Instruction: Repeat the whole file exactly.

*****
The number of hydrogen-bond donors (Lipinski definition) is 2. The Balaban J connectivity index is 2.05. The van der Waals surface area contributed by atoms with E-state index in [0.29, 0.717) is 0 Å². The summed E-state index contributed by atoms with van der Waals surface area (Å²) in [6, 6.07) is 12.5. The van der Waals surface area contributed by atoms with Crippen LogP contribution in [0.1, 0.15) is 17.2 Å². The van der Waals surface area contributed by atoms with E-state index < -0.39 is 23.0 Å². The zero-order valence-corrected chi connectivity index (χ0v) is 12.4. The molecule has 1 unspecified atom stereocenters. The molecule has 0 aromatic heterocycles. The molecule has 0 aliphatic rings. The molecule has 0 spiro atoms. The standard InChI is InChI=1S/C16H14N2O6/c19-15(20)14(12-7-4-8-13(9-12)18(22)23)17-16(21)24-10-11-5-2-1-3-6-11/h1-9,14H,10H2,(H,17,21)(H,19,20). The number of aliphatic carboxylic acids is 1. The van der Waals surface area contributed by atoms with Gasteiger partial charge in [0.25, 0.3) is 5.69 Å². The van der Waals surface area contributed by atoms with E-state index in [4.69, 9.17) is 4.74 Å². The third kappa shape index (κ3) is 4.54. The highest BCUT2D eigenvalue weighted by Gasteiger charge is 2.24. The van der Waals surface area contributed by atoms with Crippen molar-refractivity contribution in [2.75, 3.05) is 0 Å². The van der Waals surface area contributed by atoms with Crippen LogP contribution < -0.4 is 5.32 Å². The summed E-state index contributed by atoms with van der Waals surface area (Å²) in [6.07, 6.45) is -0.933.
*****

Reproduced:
The number of hydrogen-bond donors (Lipinski definition) is 2. The Balaban J connectivity index is 2.05. The van der Waals surface area contributed by atoms with E-state index in [0.29, 0.717) is 0 Å². The summed E-state index contributed by atoms with van der Waals surface area (Å²) in [6, 6.07) is 12.5. The van der Waals surface area contributed by atoms with Crippen LogP contribution in [0.1, 0.15) is 17.2 Å². The van der Waals surface area contributed by atoms with E-state index < -0.39 is 23.0 Å². The zero-order valence-corrected chi connectivity index (χ0v) is 12.4. The molecule has 1 unspecified atom stereocenters. The molecule has 0 aromatic heterocycles. The molecule has 0 aliphatic rings. The molecule has 0 spiro atoms. The standard InChI is InChI=1S/C16H14N2O6/c19-15(20)14(12-7-4-8-13(9-12)18(22)23)17-16(21)24-10-11-5-2-1-3-6-11/h1-9,14H,10H2,(H,17,21)(H,19,20). The number of aliphatic carboxylic acids is 1. The van der Waals surface area contributed by atoms with Gasteiger partial charge in [0.25, 0.3) is 5.69 Å². The van der Waals surface area contributed by atoms with E-state index in [4.69, 9.17) is 4.74 Å². The third kappa shape index (κ3) is 4.54. The highest BCUT2D eigenvalue weighted by Gasteiger charge is 2.24. The van der Waals surface area contributed by atoms with Crippen molar-refractivity contribution in [2.75, 3.05) is 0 Å². The van der Waals surface area contributed by atoms with Crippen LogP contribution < -0.4 is 5.32 Å². The summed E-state index contributed by atoms with van der Waals surface area (Å²) in [6.07, 6.45) is -0.933.